Virtue Theory: Psychologists are in the business of helping others. If psychologists gain a reputation of using deception in research, our profession may be viewed with mistrust by the public. If the public learns to mistrust us, they will not come to psychologists for help. Therefore, I should do my best to avoid using deception.

Utilitarianism: Since our goal is to maximize aggregate happiness, we must weigh whether the average benefit gained from conducting research using deception outweighs the average pain caused individuals who participate in our research. I will therefore only use deception if the research is of high value to society and causes as little distress or pain as possible.

Moral Rights: Each individual has the right to be treated with respect. Lying to someone is disrespectful. Therefore, if I should do my best to avoid using deception in research. (Or clear up the deception as soon as possible, if the deception cannot be avoided – not sure if this is even justifiable with a moral rights argument).

 
At 7:03 PM, Blogger travis breaux said...

(ACM Code of Ethics)

QUOTE: "1.7 Respect the privacy of others.

Computing and communication technology enables the collection and exchange of personal information on a scale unprecedented in the history of civilization. Thus there is increased potential for violating the privacy of individuals and groups. It is the responsibility of professionals to maintain the privacy and integrity of data describing individuals. This includes taking precautions to ensure the accuracy of data, as well as protecting it from unauthorized access or accidental disclosure to inappropriate individuals. Furthermore, procedures must be established to allow individuals to review their records and correct inaccuracies."

ANSWER: As a computing professional, if I fail to maintain the privacy and integrity of data describing individuals...

Egoism - I might be held personally liable for irreparable harm suffered by the individual should this data be inaccurate and used in decisions to disenfranchise the individual. For example, if the data inaccurately represented the individual as a convicted felon on a background check and they were subsequently refused employment on that basis. [1]

Virtue Theory - The data might be used by others to financially harm my employer; these costs would weaken our company's profits which may negatively affect our employee benefits.

Utilitarianism - Individuals will begin to distrust our ability to self-regulate as an industry and demand government intervention; ultimately costing tax payers money to develop new privacy regulations and perform industry oversight. [2]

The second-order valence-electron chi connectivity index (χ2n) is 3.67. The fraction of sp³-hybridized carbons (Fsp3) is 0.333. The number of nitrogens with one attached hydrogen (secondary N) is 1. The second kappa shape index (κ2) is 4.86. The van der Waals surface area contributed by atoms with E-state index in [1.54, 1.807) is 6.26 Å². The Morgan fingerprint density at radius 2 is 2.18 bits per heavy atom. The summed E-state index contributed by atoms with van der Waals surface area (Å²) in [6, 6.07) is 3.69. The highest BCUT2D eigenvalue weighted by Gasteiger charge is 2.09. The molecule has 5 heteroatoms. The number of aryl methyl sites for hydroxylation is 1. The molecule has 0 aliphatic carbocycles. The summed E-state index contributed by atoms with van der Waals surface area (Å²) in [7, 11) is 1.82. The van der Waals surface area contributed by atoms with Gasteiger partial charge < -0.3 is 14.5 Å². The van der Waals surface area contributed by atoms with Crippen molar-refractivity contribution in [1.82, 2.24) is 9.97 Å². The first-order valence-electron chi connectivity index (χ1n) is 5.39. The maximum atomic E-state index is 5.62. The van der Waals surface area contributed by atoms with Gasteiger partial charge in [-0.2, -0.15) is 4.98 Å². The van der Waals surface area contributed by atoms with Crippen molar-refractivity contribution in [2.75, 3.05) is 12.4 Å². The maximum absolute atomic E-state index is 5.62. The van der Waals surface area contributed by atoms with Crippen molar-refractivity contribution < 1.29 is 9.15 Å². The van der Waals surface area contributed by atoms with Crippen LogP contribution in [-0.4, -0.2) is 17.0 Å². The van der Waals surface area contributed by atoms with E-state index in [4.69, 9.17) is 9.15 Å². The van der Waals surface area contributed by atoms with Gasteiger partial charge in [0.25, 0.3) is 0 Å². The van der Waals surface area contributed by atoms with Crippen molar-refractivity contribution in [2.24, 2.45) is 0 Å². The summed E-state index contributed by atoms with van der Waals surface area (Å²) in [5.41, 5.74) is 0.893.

Moral Rights - The individual has an inherent right to privacy, to be left alone and to be represented accurately to others.

 
At 9:50 AM, Anonymous Anonymous said...

J. M. Saquing
Dept. of Civil, Construction and Environmental Engineering

NSPE Code 4.1

Engineers shall seek opportunities to participate in civic affairs; career guidance for youths; and work for the advancement of the safety, health and well-being of their community.

Egoist:

Participation in civic affairs will promote good public relations and widen one’s network of potential clients. Excellent public relation is good for business and reputation. It will facilitate public support and approval of community infrastructure.

Virtue Theory:

Community service and advancement of safety, health and well-being of the public are amongst the traits expected of a good engineer. These activities exemplify virtuous conduct.

Utilitarianism:

The advancement of safety, health and well being of the community is beneficial to every member of the society. Engineering design and systems are integral component of the infrastructure that sustains life in this world. An improperly designed sanitary landfill or bridge could incur environmental hazards not only to the present but also to the future generations. Therefore, it is important for engineers to consider public safety and welfare.

Moral Rights Theory:

Every member of the society has the right to live in a safe and healthy community. The future generations have also the right to live in a safe and healthy environment. So, engineers should not take for granted the safety factor incorporated in various designs. It is the right of the community to be served well.